GHS hazard pictograms

Hazard pictograms form part of the international Globally Harmonized System of Classification and Labelling of Chemicals (GHS). Two sets of pictograms are included within the GHS: one for the labelling of containers and for workplace hazard warnings, and a second for use during the transport of dangerous goods. Either one or the other is chosen, depending on the target audience, but the two are not used together. The two sets of pictograms use the same symbols for the same hazards, although certain symbols are not required for transport pictograms. Transport pictograms come in wider variety of colors and may contain additional information such as a subcategory number.

Hazard pictograms are one of the key elements for the labelling of containers under the GHS, along with:

an identification of the product;

a signal word – either Danger or Warning – where necessary

hazard statements, indicating the nature and degree of the risks posed by the product

precautionary statements, indicating how the product should be handled to minimize risks to the user (as well as to other people and the general environment)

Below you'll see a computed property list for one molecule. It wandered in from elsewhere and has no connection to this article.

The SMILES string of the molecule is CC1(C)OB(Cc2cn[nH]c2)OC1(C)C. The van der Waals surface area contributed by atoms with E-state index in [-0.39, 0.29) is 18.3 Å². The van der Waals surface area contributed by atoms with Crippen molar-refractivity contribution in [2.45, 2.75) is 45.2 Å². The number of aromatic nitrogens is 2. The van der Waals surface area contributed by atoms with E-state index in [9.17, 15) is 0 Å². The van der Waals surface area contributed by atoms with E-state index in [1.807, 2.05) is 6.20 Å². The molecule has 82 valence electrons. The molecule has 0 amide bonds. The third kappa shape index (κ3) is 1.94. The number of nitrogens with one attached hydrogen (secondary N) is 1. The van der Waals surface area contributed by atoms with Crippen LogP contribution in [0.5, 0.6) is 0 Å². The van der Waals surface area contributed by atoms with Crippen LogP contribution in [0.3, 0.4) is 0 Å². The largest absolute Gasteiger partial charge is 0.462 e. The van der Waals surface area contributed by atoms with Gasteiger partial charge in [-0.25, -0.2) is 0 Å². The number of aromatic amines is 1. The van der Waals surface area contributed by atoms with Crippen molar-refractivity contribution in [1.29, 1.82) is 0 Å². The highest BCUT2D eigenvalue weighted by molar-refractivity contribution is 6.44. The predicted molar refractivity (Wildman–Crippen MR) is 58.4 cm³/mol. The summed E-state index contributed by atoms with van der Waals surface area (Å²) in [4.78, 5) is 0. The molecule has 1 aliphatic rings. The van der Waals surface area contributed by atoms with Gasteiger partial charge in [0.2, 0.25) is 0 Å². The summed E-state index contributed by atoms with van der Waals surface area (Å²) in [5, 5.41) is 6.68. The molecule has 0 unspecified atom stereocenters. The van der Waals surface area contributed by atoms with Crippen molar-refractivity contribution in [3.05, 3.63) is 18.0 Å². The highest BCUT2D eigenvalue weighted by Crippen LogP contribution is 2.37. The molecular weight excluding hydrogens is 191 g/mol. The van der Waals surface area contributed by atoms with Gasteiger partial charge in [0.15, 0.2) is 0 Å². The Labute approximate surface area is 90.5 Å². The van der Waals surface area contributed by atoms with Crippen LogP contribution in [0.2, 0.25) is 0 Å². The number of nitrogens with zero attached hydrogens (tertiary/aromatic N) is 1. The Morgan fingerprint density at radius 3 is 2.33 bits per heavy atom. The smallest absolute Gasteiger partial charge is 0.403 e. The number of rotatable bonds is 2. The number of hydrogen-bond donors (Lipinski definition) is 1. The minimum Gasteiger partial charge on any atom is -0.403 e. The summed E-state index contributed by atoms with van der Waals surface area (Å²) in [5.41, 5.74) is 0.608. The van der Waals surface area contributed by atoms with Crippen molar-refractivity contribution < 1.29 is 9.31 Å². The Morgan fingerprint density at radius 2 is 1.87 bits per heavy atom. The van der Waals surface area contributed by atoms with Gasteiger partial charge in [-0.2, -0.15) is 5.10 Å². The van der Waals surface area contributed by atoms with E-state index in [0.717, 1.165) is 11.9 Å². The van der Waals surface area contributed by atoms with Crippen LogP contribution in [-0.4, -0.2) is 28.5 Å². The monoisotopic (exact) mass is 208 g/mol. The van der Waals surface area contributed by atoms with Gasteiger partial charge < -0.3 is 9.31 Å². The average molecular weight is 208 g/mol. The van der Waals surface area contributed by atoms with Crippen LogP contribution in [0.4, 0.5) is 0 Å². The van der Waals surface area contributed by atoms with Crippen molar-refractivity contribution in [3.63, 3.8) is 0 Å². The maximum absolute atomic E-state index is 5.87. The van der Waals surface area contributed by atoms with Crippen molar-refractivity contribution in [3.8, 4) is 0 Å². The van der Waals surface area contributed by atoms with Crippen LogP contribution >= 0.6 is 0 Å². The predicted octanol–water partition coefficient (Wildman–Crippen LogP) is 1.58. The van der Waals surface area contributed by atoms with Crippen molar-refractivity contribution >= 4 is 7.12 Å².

the identity of the supplier (who might be a manufacturer or importer)The GHS chemical hazard pictograms are intended to provide the basis for or to replace national systems of hazard pictograms. It has still to be implemented by the European Union (CLP regulation) in 2009.

The GHS transport pictograms are the same as those recommended in the UN Recommendations on the Transport of Dangerous Goods, widely implemented in national regulations such as the U.S. Federal Hazardous Materials Transportation Act (49 U.S.C. 5101–5128) and D.O.T. regulations at 49 C.F.R. 100–185.

Gender symbol

A gender symbol is a pictogram or glyph used to represent

either biological sex or sociological gender (a terminological distinction originating in 1950s sociology) in either biology, medicine, genealogy or selective breeding, or in sociology, gender politics, LGBT subculture and identity politics.

Pictograms used to indicate male and female public toilets became widely used beginning in the 1960s.The shape of the Mars symbol has been said to represent a shield and spear, and the shape of the Venus symbol a bronze mirror.

Globally Harmonized System of Classification and Labelling of Chemicals

The Globally Harmonized System of Classification and Labelling of Chemicals (GHS) is an internationally agreed-upon standard managed by the United Nations that was set up to replace the assortment of hazardous material classification and labelling schemes previously used around the world.